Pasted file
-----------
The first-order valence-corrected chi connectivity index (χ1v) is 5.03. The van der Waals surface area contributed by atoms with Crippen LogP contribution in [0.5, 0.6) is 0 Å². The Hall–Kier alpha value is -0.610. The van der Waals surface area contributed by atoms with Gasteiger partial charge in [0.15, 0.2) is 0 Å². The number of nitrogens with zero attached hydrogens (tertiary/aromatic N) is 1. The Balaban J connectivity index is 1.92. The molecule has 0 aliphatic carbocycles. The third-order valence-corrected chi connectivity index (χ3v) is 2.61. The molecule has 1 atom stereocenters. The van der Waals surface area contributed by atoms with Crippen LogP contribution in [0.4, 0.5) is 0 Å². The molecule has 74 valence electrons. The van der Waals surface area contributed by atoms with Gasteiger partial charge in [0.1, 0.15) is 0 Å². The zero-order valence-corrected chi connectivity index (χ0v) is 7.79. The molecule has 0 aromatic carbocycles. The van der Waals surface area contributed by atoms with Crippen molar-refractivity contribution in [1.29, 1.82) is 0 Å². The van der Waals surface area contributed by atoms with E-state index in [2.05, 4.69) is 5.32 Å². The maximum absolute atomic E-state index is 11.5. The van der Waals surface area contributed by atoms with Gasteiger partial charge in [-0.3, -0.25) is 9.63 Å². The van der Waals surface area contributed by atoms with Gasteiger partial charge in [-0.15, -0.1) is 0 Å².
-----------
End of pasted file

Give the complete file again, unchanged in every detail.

The first-order valence-corrected chi connectivity index (χ1v) is 5.03. The van der Waals surface area contributed by atoms with Crippen LogP contribution in [0.5, 0.6) is 0 Å². The Hall–Kier alpha value is -0.610. The van der Waals surface area contributed by atoms with Gasteiger partial charge in [0.15, 0.2) is 0 Å². The number of nitrogens with zero attached hydrogens (tertiary/aromatic N) is 1. The Balaban J connectivity index is 1.92. The molecule has 0 aliphatic carbocycles. The third-order valence-corrected chi connectivity index (χ3v) is 2.61. The molecule has 1 atom stereocenters. The van der Waals surface area contributed by atoms with Crippen LogP contribution in [0.4, 0.5) is 0 Å². The molecule has 74 valence electrons. The van der Waals surface area contributed by atoms with Gasteiger partial charge in [0.1, 0.15) is 0 Å². The zero-order valence-corrected chi connectivity index (χ0v) is 7.79. The molecule has 0 aromatic carbocycles. The van der Waals surface area contributed by atoms with Crippen molar-refractivity contribution in [1.29, 1.82) is 0 Å². The van der Waals surface area contributed by atoms with E-state index in [2.05, 4.69) is 5.32 Å². The maximum absolute atomic E-state index is 11.5. The van der Waals surface area contributed by atoms with Gasteiger partial charge in [-0.3, -0.25) is 9.63 Å². The van der Waals surface area contributed by atoms with Gasteiger partial charge in [-0.15, -0.1) is 0 Å².